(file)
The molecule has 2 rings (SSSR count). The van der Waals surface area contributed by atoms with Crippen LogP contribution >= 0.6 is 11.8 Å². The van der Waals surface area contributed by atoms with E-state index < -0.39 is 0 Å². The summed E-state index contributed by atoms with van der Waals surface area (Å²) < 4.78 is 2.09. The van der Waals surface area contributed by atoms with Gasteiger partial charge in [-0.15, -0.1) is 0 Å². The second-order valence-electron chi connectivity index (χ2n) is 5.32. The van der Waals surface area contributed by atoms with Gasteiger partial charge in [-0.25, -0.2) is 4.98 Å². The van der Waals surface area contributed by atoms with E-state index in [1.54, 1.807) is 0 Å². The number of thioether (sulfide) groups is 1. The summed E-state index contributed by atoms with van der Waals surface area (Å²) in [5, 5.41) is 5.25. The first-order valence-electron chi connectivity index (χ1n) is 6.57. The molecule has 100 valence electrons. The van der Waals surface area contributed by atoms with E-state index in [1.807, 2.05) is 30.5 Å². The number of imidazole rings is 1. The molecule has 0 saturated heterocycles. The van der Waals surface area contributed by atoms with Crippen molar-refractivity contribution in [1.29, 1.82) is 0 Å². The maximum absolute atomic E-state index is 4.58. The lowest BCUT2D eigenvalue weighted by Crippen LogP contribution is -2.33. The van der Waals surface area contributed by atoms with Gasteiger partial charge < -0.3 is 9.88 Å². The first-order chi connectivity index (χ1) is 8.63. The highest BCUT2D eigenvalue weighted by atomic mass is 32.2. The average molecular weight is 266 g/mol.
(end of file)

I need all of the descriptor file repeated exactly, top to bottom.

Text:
The molecule has 2 rings (SSSR count). The van der Waals surface area contributed by atoms with Crippen LogP contribution >= 0.6 is 11.8 Å². The van der Waals surface area contributed by atoms with E-state index < -0.39 is 0 Å². The summed E-state index contributed by atoms with van der Waals surface area (Å²) < 4.78 is 2.09. The van der Waals surface area contributed by atoms with Gasteiger partial charge in [-0.15, -0.1) is 0 Å². The second-order valence-electron chi connectivity index (χ2n) is 5.32. The van der Waals surface area contributed by atoms with Gasteiger partial charge in [-0.25, -0.2) is 4.98 Å². The van der Waals surface area contributed by atoms with E-state index in [1.54, 1.807) is 0 Å². The number of thioether (sulfide) groups is 1. The summed E-state index contributed by atoms with van der Waals surface area (Å²) in [5, 5.41) is 5.25. The first-order valence-electron chi connectivity index (χ1n) is 6.57. The molecule has 100 valence electrons. The van der Waals surface area contributed by atoms with E-state index in [1.807, 2.05) is 30.5 Å². The number of imidazole rings is 1. The molecule has 0 saturated heterocycles. The van der Waals surface area contributed by atoms with Crippen molar-refractivity contribution in [1.29, 1.82) is 0 Å². The maximum absolute atomic E-state index is 4.58. The lowest BCUT2D eigenvalue weighted by Crippen LogP contribution is -2.33. The van der Waals surface area contributed by atoms with Gasteiger partial charge < -0.3 is 9.88 Å². The first-order chi connectivity index (χ1) is 8.63. The highest BCUT2D eigenvalue weighted by atomic mass is 32.2. The average molecular weight is 266 g/mol.